4.    Eminent Domain--value of property--diminution caused by construction of median

    The trial court did not err by entering the final judgment in favor of defendants in the amount of $12,290.81 representing the value of that portion of defendants' property taken by plaintiff, because defendants were not entitled to compensation for the diminution of value of their property due to the construction of a median.

    Appeal by defendants from a partial summary judgement entered 16 June 2003 by Judge Albert Diaz and an order entered 28 September2004 by Judge Larry G. Ford in Cabarrus County Superior Court. Heard in the Court of Appeals 9 June 2005.

    City of Concord by Deputy City Attorney Robert E. Cansler, for plaintiff-appellee.

    Ferguson, Scarbrough & Hayes, P.A., by James E. Scarbrough, for defendants-appellants.

    JACKSON, Judge.

    Defendant appeals from an order granting partial summary judgment in favor of plaintiff entered on 16 June 2003 and entry of a final judgment by the Superior Court of Cabarrus County on 27 September 2004 in favor of defendants in the amount of $12,290.81.
    Plaintiff, City of Concord, is a municipal corporation organized and existing under the laws of the State of North Carolina and is vested with the power of eminent domain pursuant to North Carolina General Statutes section 160A-240.1 (2003) . Plaintiff commenced a condemnation proceeding against defendants on 14 November 2001 pursuant to its power of eminent domain seeking temporary and permanent rights of way for a road widening project. Plaintiff estimated the just compensation for the taking to be $6,675, which amount was deposited with the Clerk of Superior Court of Cabarrus County when the complaint was filed. Defendants answered the complaint, admitting all allegations except the value of the just compensation.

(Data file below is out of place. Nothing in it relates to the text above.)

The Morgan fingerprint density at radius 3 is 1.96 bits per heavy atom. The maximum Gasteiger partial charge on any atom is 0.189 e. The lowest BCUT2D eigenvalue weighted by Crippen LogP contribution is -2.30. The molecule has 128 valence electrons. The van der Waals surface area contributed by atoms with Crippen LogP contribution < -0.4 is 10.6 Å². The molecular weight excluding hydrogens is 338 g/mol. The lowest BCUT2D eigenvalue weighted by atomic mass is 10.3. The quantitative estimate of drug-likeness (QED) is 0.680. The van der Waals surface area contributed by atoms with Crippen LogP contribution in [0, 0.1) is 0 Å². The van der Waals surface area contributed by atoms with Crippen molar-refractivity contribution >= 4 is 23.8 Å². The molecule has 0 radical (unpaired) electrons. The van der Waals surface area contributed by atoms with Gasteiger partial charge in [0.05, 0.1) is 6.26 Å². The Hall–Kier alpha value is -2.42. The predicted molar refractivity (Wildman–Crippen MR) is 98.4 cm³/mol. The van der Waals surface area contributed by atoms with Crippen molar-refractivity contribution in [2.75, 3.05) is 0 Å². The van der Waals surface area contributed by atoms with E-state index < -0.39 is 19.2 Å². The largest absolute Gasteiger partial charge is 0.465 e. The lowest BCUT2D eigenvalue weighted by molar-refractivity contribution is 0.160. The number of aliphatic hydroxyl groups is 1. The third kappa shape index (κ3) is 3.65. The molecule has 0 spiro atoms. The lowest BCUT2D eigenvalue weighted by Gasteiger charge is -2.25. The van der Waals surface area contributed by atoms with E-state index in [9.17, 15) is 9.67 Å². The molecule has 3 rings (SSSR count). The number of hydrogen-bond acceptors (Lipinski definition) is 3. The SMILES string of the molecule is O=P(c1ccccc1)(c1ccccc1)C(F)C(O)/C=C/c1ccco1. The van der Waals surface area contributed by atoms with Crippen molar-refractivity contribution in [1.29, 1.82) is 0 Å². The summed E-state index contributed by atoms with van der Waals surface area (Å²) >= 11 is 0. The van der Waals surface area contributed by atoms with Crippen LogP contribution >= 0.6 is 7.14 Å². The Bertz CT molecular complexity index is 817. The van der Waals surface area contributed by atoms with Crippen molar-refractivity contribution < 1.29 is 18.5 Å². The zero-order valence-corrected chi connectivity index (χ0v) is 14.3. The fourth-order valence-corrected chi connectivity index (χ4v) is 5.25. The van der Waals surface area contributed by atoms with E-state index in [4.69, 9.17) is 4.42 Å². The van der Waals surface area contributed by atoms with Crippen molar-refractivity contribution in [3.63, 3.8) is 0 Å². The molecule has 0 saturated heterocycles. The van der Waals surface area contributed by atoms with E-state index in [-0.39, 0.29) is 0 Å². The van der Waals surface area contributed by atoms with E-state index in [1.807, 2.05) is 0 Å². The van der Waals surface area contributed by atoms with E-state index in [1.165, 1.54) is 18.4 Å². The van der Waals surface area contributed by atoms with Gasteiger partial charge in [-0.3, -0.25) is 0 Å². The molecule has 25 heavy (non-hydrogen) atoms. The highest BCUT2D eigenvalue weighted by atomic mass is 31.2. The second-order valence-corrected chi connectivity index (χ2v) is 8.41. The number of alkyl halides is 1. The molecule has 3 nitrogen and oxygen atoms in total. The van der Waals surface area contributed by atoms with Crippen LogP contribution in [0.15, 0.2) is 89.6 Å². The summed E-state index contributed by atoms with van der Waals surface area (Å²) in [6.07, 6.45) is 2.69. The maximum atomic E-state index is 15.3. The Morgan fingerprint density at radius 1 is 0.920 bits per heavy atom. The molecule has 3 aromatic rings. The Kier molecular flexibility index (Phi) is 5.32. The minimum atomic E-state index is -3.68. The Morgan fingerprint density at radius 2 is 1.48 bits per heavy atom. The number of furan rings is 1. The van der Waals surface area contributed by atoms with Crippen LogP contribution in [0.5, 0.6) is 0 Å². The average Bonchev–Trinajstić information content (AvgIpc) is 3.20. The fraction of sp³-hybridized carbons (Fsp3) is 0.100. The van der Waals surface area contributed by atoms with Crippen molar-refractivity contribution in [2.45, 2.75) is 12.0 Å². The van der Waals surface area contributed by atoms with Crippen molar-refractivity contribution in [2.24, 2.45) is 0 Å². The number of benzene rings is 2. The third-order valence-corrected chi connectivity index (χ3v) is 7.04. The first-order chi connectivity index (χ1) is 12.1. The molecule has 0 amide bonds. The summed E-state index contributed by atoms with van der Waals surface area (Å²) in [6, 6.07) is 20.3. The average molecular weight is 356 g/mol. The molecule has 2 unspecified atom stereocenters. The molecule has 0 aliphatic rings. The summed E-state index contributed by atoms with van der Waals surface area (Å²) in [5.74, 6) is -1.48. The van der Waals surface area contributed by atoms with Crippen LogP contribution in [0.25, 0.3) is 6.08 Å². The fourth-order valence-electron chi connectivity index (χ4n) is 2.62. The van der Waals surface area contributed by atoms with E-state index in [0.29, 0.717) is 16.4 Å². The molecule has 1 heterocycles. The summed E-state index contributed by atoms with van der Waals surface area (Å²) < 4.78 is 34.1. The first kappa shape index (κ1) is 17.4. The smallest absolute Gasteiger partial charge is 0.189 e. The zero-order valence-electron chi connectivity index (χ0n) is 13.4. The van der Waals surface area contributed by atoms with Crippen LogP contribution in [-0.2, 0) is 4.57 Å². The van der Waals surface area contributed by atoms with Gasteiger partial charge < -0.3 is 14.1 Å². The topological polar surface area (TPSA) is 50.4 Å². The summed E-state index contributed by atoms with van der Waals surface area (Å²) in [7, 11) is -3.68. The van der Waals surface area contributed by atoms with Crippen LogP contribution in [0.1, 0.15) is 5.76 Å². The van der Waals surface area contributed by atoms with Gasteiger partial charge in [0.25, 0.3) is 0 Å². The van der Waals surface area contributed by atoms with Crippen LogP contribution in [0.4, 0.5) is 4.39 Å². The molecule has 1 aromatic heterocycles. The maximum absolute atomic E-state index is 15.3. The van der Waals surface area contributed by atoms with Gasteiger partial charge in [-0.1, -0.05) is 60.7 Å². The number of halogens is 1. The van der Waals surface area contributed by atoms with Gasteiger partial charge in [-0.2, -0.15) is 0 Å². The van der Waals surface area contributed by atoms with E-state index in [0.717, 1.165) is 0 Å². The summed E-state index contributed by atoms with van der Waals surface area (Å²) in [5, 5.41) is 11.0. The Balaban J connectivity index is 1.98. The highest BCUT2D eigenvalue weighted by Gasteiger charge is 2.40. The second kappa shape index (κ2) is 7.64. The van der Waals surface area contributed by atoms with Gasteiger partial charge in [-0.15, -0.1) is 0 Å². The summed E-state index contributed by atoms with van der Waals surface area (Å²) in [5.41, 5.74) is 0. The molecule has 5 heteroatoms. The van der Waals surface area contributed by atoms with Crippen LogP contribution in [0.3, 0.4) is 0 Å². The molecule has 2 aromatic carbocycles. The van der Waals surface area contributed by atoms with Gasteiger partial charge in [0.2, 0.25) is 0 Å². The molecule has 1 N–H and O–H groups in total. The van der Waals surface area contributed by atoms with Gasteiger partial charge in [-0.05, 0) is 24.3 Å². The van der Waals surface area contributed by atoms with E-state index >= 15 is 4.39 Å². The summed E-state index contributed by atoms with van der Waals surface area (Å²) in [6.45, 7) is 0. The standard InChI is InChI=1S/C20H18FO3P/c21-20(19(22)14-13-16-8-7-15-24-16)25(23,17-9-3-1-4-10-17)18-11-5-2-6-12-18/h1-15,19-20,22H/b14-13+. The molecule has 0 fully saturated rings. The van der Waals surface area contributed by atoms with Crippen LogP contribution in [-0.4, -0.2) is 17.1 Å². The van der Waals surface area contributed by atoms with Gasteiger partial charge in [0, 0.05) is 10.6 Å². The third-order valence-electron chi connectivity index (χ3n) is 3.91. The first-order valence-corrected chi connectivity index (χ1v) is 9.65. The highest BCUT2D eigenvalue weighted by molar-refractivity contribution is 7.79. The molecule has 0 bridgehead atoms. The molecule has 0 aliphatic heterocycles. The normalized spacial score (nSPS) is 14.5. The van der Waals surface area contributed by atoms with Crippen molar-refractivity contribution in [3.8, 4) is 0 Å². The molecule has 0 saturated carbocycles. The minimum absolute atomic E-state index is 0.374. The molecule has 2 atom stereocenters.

The road widening project for which the portion of defendants' property was condemned consisted of increasing the number of travel lanes comprising Lake Concord Road on which defendants' propertyabutted. The purpose of this project was to accommodate the increased traffic flow safely along the roadway resulting from the expansion plan of the nearby regional hospital. The initial plan consisted of widening the roadway to two travel lanes in each direction with a center turn lane allowing access to each side of the roadway from either direction of travel. The configuration that ultimately was put in place, however, consisted of two travel lanes in each direction with a center median in front of defendants' property. This configuration prevented access to defendants' property from the southbound traffic lanes. Access to or from the southbound traffic lanes was available at crossover intersections located within the same block as defendants' property.